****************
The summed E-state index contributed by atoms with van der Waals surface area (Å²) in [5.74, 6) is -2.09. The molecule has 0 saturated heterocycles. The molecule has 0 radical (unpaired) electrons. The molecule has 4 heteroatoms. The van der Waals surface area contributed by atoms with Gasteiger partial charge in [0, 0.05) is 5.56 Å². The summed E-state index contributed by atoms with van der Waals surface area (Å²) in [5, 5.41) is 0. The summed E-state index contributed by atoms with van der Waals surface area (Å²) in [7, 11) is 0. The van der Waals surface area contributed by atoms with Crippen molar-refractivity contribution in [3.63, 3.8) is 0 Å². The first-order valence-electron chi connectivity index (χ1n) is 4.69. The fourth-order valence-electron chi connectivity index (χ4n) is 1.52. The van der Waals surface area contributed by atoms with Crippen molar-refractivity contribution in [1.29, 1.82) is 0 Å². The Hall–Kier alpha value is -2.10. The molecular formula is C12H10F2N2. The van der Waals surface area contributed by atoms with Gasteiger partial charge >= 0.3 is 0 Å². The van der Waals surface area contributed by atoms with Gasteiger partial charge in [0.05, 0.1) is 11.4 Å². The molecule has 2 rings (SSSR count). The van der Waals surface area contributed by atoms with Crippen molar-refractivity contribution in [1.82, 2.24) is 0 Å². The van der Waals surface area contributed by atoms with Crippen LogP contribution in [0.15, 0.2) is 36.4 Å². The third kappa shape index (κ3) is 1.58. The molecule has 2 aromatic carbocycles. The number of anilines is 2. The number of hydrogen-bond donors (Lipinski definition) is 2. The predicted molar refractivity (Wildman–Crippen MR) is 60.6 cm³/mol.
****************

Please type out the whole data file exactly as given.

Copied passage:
The summed E-state index contributed by atoms with van der Waals surface area (Å²) in [5.74, 6) is -2.09. The molecule has 0 saturated heterocycles. The molecule has 0 radical (unpaired) electrons. The molecule has 4 heteroatoms. The van der Waals surface area contributed by atoms with Gasteiger partial charge in [0, 0.05) is 5.56 Å². The summed E-state index contributed by atoms with van der Waals surface area (Å²) in [5, 5.41) is 0. The summed E-state index contributed by atoms with van der Waals surface area (Å²) in [7, 11) is 0. The van der Waals surface area contributed by atoms with Crippen molar-refractivity contribution in [3.63, 3.8) is 0 Å². The first-order valence-electron chi connectivity index (χ1n) is 4.69. The fourth-order valence-electron chi connectivity index (χ4n) is 1.52. The van der Waals surface area contributed by atoms with Crippen molar-refractivity contribution in [1.29, 1.82) is 0 Å². The Hall–Kier alpha value is -2.10. The molecular formula is C12H10F2N2. The van der Waals surface area contributed by atoms with Gasteiger partial charge >= 0.3 is 0 Å². The van der Waals surface area contributed by atoms with Gasteiger partial charge in [0.05, 0.1) is 11.4 Å². The molecule has 2 rings (SSSR count). The van der Waals surface area contributed by atoms with Crippen molar-refractivity contribution in [1.82, 2.24) is 0 Å². The van der Waals surface area contributed by atoms with Crippen LogP contribution in [0.15, 0.2) is 36.4 Å². The third kappa shape index (κ3) is 1.58. The molecule has 2 aromatic carbocycles. The number of anilines is 2. The number of hydrogen-bond donors (Lipinski definition) is 2. The predicted molar refractivity (Wildman–Crippen MR) is 60.6 cm³/mol.